Mental Process of Mindreading: Self and Stereotype as Anchors in Mental State Inference

Abstract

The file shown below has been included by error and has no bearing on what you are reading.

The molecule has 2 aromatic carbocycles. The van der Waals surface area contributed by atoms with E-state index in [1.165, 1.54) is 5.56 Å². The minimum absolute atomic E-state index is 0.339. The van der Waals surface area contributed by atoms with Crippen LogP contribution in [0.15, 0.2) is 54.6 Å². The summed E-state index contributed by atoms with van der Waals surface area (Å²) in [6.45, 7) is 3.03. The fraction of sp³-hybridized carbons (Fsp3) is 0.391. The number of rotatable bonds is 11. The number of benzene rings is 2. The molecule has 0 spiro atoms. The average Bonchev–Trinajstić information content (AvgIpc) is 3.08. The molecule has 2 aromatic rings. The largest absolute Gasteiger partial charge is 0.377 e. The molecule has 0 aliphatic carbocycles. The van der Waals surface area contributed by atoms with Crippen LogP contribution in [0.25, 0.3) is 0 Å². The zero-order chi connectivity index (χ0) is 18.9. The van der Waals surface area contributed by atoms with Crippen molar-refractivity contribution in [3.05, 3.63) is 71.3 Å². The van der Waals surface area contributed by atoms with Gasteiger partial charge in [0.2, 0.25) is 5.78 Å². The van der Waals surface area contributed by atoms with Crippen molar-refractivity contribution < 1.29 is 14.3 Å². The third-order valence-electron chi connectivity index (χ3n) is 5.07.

Capacities of mindreading are essential for human social life. It is hypothesized that people selectively use two types of mindreading strategies; when a target person is perceived to be similar to oneself, people project one’s own mental states to the person (projection): when the target is perceived to be dissimilar, category-based stereotype is used (stereotyping). In this study, we tested this hypothesis with the reaction time paradigm (e.g., Tamir & Mitchell, in press). Given that the both projection and stereotyping are computationally modeled as anchoring-and-adjustment processes, the reaction time paradigm can be used to detect a strategy used in mindreading. We found the stereotyping was unanimously employed independent of the similarity to the target person and projection was employed only when the perceived similarity was high. Our results are congruent with Tamir & Mitchell (in press) and confirmed the utility of the reaction time paradigm as a tool for investigating mindreading strategies.


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